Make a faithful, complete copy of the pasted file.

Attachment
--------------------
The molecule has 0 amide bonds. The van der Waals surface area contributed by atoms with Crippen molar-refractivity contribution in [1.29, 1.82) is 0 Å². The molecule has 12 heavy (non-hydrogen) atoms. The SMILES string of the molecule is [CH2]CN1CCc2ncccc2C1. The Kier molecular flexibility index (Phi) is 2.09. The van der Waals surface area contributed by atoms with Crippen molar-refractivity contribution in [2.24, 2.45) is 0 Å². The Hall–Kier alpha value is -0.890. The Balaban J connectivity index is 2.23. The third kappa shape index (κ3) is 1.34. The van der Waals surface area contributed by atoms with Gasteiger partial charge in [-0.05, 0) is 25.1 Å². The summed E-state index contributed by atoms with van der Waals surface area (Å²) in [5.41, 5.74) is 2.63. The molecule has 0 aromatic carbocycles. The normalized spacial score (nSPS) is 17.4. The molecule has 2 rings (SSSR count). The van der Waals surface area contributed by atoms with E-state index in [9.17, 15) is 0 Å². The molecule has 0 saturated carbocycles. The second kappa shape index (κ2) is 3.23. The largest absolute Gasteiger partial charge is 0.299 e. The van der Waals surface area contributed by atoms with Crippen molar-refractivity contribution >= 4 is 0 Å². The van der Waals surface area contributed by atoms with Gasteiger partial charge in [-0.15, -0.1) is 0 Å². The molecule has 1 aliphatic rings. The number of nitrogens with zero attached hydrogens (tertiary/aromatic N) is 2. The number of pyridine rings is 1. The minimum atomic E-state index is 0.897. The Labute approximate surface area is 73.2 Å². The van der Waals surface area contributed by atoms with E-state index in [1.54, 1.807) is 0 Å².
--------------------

The molecule has 0 amide bonds. The van der Waals surface area contributed by atoms with Crippen molar-refractivity contribution in [1.29, 1.82) is 0 Å². The molecule has 12 heavy (non-hydrogen) atoms. The SMILES string of the molecule is [CH2]CN1CCc2ncccc2C1. The Kier molecular flexibility index (Phi) is 2.09. The van der Waals surface area contributed by atoms with Crippen molar-refractivity contribution in [2.24, 2.45) is 0 Å². The Hall–Kier alpha value is -0.890. The Balaban J connectivity index is 2.23. The third kappa shape index (κ3) is 1.34. The van der Waals surface area contributed by atoms with Gasteiger partial charge in [-0.05, 0) is 25.1 Å². The summed E-state index contributed by atoms with van der Waals surface area (Å²) in [5.41, 5.74) is 2.63. The molecule has 0 aromatic carbocycles. The normalized spacial score (nSPS) is 17.4. The molecule has 2 rings (SSSR count). The van der Waals surface area contributed by atoms with E-state index in [9.17, 15) is 0 Å². The molecule has 0 saturated carbocycles. The second kappa shape index (κ2) is 3.23. The largest absolute Gasteiger partial charge is 0.299 e. The van der Waals surface area contributed by atoms with Crippen molar-refractivity contribution >= 4 is 0 Å². The van der Waals surface area contributed by atoms with Gasteiger partial charge in [-0.15, -0.1) is 0 Å². The molecule has 1 aliphatic rings. The number of nitrogens with zero attached hydrogens (tertiary/aromatic N) is 2. The number of pyridine rings is 1. The minimum atomic E-state index is 0.897. The Labute approximate surface area is 73.2 Å². The van der Waals surface area contributed by atoms with E-state index in [1.54, 1.807) is 0 Å².